Confession time: I make a living writing about money but I hate math. And “hate” is putting it lightly.
If you dropped an algebra book on my desk right now I’d probably burst into tears. I still use a calculator to make sure I’m leaving the right tip when I go out to eat. But for all the anxiety math brings me, I make a living writing about money.
For all the anxiety math brings me, I’m working on conquering my fear so I can make sure my financial situation is secure.
Sound crazy? Read on to find out why it’s not – and how you can overcome your math anxiety.
What is math anxiety?
It’s not always easy to know the difference between not liking something and something that brings genuine anxiety into your life.
When it comes math, the anxiety is real if it goes far beyond a simple distaste for the subject. Tutoring company Oxford Learning outlines the symptoms to show what is math anxiety:
- Having abnormal amounts of nervousness on the subject.
- Being unwilling to try to get better.
- Believing you’re alone in your fear of the subject.
- Feeling like this is a permanent state of being for you.
- Having a lack of confidence about the subject.
- Panicking whenever your knowledge is tested.
If this sounds like you, there’s a good chance you have math anxiety – not just math loathing. And as normal as it may be, it’s not something to ignore.
Managing money involves math. And not dealing with your money or math could lead to severe financial problems. Psychology Today highlights just how serious this anxiety can be:
Eventually, math anxiety can be a slippery slope: Anxiety leads to avoidance, which can lead to low performance, which in turn leads to more anxiety and the positive feedback loop of mathematical disaster is off and running.
Remember the last time you messed up on your budget? Did you go back to your budget and find a way to rectify the situation and improve your chances of success for next time? Or did you stop budgeting altogether?
Money avoidance is never good. If math anxiety is leading you down that path, then it’s incredibly important that you make changes now.
Tips for overcoming math anxiety
As someone who suffers from math anxiety, I’ve run the gamut of strategies for overcoming it. For me, it comes down to keeping things as simple as possible. But when certain topics – such as investing – come up, my brain threatens to shut down.
That’s why I decided it was time to talk to a psychologist about it. And who better to talk to than someone who wrote the book on beating anxiety? Here’s what licensed clinical psychologist Helen Odessky, Psy.D., says to do if you’re working on overcoming math anxiety:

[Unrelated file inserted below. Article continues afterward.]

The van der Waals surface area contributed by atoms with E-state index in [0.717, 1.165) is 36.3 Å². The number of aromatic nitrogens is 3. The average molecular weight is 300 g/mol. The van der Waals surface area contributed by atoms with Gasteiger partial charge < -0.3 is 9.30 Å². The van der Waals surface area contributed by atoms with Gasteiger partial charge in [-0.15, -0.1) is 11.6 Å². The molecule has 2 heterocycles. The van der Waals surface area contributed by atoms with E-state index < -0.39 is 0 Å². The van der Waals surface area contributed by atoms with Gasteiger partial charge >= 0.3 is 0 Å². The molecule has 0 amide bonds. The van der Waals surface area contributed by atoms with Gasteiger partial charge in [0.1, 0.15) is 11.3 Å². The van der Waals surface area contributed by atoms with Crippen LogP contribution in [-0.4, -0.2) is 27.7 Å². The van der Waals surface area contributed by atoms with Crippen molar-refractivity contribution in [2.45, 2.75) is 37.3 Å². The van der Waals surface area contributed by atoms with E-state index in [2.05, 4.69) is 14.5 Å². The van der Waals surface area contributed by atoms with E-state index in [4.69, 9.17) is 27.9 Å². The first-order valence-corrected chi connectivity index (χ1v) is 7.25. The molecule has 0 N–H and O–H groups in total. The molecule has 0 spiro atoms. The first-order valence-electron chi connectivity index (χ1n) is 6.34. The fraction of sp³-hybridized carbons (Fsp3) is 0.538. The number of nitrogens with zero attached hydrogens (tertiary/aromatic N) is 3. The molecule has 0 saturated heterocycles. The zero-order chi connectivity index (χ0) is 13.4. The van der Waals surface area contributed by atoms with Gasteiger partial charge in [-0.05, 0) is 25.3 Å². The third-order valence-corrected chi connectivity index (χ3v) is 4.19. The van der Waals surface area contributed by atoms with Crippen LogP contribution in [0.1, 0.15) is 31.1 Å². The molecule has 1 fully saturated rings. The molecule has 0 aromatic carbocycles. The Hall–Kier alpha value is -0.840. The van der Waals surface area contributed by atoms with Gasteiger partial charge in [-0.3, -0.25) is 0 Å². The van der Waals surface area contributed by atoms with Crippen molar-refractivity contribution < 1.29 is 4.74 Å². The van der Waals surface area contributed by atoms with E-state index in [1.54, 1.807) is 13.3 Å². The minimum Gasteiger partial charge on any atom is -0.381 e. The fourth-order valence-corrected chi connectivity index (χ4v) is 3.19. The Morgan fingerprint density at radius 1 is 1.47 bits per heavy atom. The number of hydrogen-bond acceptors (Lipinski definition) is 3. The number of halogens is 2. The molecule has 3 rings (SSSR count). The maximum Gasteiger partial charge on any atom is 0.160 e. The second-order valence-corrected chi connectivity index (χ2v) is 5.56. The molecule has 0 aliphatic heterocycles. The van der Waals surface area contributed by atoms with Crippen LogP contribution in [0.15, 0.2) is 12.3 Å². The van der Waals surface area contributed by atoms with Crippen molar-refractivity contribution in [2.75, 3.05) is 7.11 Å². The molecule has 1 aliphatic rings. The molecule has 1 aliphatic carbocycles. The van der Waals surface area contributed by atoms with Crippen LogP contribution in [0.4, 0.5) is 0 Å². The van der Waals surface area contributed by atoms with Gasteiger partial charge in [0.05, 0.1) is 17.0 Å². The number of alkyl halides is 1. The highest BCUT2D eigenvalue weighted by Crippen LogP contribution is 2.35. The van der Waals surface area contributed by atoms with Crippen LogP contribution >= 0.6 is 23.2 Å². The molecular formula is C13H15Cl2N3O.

1. Stop telling yourself you can’t do it
Telling yourself you’re bad at something will never help you improve. In fact, Dr. Odessky warns that it can lead to feeling defeated. She suggests thinking of past math challenges you’ve hurdled and telling yourself you can do it again.
2. Do the difficult thing first
It’s so easy to put off hard tasks. But Dr. Odessky warns that putting things off until the end means you’re already mentally drained before you tackle them.
Don’t do this to yourself. Start with the money management tasks first so you’re fresh and alert.
3. Schedule time to work on it
Let’s face it, if you have math anxiety, you’re never going to want to work on your finances. That’s why you should set a recurring event on your calendar that you’ll feel accountable for.
And don’t think you have to do it all at once. Dr. Odessky suggests splitting the task and letting the momentum carry you forward:
“Tell yourself you will work for 30 minutes, and then you get 30 minutes for yourself to tackle something else. Once you get going, you might find that you want to keep working on it longer, since getting started really is the hardest part.”
4. Get help
Here’s some good news: if you have math anxiety and it’s hurting your money management, you don’t have to go it alone. It’s not always easy to ask for help, but there are so many resources out there nowadays that even those comfortable with math could benefit from seeking them out.
And Dr. Odessky reminds us of some of the best times to seek help:
“If math isn’t your strong suit, but you need to do your taxes, have a math savvy friend join you or hire an accountant. Use online calculators for mortgage payments and any tool that makes your life simpler.”
5. Reward yourself
Finally, don’t forget to reward yourself for biting the bullet and facing the big hairy beast that is math. Just make sure the reward isn’t something that will cost money – because then you might take your progress backward.
Dr. Odessky suggests free activities that you like to do, such as going for a long bike ride, heading to the beach (if you’re lucky enough to live near one), and having lunch with a friend. Whatever it is you enjoy doing, make sure you follow up the act of working on your finances with this activity, so you create a positive association with a task you dislike.
Don’t let math anxiety win
No matter what you do, don’t let the anxiety you feel whenever numbers come up prevent you from creating your ideal financial future. In the end, you’ll only hurt yourself.
Follow the steps above so you can work towards at least turning your math anxiety into a subtle math distaste. You might never learn to love math, but you can learn to coexist with it. And when you do, financial success can follow.
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